You both know you want to break up. But neither of you want to do it first out of guilt. How do you approach the topic with breaking hearts?
Last Updated: 09/14/2020 at 3:31pm
Amelia Winsby, PsyD
I often work with clients who experience a wide range of emotions and difficulties. I am non-judgmental and enjoy working with individuals from all walks of life.
Top Rated Answers
Honesty. Start by saying "We have to talk". Let the conversation flow from there. If you are both honest with each other and put your feelings out there, you can break it off and remain civil and even friends.
I would get in a quiet setting with my partner and tell him we both know this is not working and we should do whats best for each other.
Well, it will be very hard, but go for it, tell them you want to break up because there is no point being in a relationship that none of you want to be in
Ask him/her if they're truly happy, ask them if they really see themselves going on forever with you. Make sure you put your needs first :)
I honestly believe there is always one in the couple that loves more. Usually that's the person that always calls, says sorry, does stupid things sacrifices everything for the loved one.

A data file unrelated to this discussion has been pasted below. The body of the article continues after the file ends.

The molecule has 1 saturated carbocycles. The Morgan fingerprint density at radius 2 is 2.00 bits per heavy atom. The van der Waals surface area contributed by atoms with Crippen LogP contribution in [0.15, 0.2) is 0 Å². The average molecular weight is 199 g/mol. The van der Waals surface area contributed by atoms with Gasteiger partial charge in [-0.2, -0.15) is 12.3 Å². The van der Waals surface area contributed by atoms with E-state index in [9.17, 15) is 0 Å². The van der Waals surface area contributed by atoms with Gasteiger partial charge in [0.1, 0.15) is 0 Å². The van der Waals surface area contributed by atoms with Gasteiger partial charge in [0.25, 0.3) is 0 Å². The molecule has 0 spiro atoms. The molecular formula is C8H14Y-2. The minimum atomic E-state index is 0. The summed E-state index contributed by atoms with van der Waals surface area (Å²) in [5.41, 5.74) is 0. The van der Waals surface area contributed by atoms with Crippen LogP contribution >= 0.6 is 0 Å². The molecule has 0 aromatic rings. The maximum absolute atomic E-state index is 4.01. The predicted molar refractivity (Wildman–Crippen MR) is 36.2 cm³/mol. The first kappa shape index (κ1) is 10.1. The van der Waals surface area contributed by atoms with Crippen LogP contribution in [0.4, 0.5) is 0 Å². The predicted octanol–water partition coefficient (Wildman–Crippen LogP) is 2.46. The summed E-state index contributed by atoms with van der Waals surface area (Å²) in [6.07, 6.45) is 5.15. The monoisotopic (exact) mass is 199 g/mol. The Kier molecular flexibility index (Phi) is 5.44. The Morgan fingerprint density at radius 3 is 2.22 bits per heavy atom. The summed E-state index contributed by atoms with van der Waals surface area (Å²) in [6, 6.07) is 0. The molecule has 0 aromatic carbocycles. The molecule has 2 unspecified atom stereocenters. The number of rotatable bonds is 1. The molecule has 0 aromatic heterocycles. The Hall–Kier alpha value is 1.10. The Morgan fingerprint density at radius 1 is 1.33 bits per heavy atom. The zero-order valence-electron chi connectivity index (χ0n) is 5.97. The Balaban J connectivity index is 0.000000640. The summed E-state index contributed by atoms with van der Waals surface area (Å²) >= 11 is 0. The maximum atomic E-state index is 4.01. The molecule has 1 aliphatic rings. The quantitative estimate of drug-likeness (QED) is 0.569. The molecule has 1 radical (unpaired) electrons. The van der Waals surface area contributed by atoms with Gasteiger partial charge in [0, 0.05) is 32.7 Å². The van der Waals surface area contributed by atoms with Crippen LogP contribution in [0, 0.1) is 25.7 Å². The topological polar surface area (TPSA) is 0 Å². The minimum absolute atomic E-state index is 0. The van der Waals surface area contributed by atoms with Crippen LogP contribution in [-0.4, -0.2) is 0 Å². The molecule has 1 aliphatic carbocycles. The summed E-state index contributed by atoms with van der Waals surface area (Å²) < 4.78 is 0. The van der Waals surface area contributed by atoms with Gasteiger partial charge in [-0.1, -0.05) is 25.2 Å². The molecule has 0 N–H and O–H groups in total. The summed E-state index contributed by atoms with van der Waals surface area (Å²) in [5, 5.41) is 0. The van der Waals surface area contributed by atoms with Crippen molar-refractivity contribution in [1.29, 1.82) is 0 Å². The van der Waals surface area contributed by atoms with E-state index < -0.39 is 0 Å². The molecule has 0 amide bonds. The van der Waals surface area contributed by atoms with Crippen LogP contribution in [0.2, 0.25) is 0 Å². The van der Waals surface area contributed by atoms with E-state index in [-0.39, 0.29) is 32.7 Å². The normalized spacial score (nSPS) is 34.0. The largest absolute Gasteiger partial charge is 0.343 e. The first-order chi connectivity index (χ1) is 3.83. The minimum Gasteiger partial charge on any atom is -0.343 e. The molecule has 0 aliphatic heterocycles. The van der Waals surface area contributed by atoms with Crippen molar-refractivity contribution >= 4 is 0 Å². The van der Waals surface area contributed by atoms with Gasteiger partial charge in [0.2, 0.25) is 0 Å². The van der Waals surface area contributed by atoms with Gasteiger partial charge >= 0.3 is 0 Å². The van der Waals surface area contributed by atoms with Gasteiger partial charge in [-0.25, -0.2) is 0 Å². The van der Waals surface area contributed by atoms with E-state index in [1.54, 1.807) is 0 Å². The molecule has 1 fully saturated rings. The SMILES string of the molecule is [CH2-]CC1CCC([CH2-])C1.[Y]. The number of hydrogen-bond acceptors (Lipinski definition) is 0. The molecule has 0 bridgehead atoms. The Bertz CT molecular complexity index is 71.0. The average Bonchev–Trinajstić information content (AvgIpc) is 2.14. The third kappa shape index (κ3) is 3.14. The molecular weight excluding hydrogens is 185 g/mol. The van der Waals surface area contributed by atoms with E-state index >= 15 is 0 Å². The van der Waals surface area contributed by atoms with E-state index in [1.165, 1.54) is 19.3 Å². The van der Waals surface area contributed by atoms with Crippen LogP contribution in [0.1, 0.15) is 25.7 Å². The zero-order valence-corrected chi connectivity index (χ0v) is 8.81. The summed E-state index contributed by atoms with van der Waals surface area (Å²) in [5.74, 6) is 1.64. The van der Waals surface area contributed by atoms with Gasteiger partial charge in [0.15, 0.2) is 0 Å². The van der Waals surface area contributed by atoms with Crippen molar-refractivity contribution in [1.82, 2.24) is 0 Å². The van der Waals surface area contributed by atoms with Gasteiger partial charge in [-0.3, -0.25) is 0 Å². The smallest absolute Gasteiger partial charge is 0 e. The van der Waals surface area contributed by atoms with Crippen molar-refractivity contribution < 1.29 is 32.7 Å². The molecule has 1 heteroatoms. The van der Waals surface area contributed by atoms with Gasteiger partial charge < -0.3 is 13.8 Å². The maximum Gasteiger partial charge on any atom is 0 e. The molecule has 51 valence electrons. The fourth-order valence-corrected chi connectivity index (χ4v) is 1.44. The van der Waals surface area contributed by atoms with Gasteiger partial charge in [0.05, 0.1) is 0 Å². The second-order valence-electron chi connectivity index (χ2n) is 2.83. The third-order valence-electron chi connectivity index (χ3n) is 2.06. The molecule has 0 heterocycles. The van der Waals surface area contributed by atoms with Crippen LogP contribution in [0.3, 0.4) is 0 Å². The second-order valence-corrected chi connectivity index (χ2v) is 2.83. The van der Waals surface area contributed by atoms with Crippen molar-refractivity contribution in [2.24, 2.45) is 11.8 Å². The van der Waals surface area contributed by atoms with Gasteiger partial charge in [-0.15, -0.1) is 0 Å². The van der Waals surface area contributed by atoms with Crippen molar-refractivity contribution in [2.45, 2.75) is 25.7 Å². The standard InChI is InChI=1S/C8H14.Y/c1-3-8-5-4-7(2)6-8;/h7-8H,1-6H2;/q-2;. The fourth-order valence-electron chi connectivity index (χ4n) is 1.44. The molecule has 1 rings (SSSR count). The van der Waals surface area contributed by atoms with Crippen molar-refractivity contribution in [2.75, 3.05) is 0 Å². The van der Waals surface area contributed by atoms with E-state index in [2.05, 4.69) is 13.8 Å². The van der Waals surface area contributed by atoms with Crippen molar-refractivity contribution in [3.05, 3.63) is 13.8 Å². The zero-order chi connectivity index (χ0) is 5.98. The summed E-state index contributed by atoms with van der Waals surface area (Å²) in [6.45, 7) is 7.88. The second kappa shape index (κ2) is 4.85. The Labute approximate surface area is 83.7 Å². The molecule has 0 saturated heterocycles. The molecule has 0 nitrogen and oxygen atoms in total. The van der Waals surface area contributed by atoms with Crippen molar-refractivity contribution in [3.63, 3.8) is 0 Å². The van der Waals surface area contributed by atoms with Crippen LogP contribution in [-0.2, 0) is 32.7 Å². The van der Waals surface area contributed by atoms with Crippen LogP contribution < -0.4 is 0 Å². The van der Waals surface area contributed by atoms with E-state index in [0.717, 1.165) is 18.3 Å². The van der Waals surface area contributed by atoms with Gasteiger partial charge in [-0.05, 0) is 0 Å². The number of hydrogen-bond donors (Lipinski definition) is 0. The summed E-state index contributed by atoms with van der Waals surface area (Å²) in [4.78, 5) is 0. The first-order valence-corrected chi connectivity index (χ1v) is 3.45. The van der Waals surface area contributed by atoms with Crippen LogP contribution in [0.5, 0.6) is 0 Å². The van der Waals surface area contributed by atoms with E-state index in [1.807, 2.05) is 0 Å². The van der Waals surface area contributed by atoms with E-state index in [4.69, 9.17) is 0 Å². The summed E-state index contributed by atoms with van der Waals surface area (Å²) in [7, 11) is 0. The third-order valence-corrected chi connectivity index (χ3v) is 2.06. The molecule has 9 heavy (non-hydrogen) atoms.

You just have to talk about it with your (ex)partner. If you don't address this issue then both of you will suffer and be sad. Just talk to eachother
You have an honest open conversation with each other. Though both of you love each other, its not enough anymore and you've both moved apart. Approach it with fondness of the time you spent together.
I would probably approach the topic by asking your partner where they think the relationship is heading and if it's everything that they have been wanting in a relationship.
Honest conversation about both the pros and cons of the relationship. Allowing that to lead into the advantages of breaking up and an acknowledgement that it is what you both want.
"I believe we learn something from every relationship, it can teach us what to look for next, what we admire about someone, what we need from someone, and what we want to avoid. Breakups are always hard but each breakup teaches us about who we are as individuals, so eventually we can find someone who is perfect for us, and i don't think we're perfect for eachother, but i do think i've learnt so much about myself and about you during this relationship, so thankyou for teaching me and thankyou for making me happy, i just think we both need to find someone else to learn from now"
Breakup is always tough there is no denying that. But so is living a lie. What is the point of relation when both the parties are looking for an escape plan? So be honest and open about it! Dont say that you want it too and play blame game just clear your side of things and the other partner would also grab the opportunity to come clean :) Best Of Luck (y)
There would be no easy way to do this but you could say something like "I know that you know that this relationship is coming to a close but I don't want to leave on a sour note. I am thankful for you being there for me and shaping me into who I am today. Even if it was only for a short while I was happy that our paths crossed. I sincerely hope we can still be friends."